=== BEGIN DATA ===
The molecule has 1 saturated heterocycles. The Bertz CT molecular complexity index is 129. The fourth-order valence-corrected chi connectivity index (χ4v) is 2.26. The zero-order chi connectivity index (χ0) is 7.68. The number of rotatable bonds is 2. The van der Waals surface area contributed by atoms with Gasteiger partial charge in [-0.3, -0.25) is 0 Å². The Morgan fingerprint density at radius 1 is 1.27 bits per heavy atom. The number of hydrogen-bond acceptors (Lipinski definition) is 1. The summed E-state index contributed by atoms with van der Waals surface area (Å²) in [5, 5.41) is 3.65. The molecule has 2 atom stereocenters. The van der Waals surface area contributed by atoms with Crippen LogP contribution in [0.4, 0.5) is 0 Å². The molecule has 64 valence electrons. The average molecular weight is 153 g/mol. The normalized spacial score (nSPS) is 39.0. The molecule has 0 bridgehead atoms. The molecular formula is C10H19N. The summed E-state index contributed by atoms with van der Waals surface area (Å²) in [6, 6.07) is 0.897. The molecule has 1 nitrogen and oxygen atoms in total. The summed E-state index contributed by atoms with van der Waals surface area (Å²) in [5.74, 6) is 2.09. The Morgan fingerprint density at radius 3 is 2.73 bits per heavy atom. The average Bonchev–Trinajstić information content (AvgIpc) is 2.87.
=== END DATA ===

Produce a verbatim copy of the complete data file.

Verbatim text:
The molecule has 1 saturated heterocycles. The Bertz CT molecular complexity index is 129. The fourth-order valence-corrected chi connectivity index (χ4v) is 2.26. The zero-order chi connectivity index (χ0) is 7.68. The number of rotatable bonds is 2. The van der Waals surface area contributed by atoms with Gasteiger partial charge in [-0.3, -0.25) is 0 Å². The Morgan fingerprint density at radius 1 is 1.27 bits per heavy atom. The number of hydrogen-bond acceptors (Lipinski definition) is 1. The summed E-state index contributed by atoms with van der Waals surface area (Å²) in [5, 5.41) is 3.65. The molecule has 2 atom stereocenters. The van der Waals surface area contributed by atoms with Crippen LogP contribution in [0.4, 0.5) is 0 Å². The molecule has 64 valence electrons. The average molecular weight is 153 g/mol. The normalized spacial score (nSPS) is 39.0. The molecule has 0 bridgehead atoms. The molecular formula is C10H19N. The summed E-state index contributed by atoms with van der Waals surface area (Å²) in [6, 6.07) is 0.897. The molecule has 1 nitrogen and oxygen atoms in total. The summed E-state index contributed by atoms with van der Waals surface area (Å²) in [5.74, 6) is 2.09. The Morgan fingerprint density at radius 3 is 2.73 bits per heavy atom. The average Bonchev–Trinajstić information content (AvgIpc) is 2.87.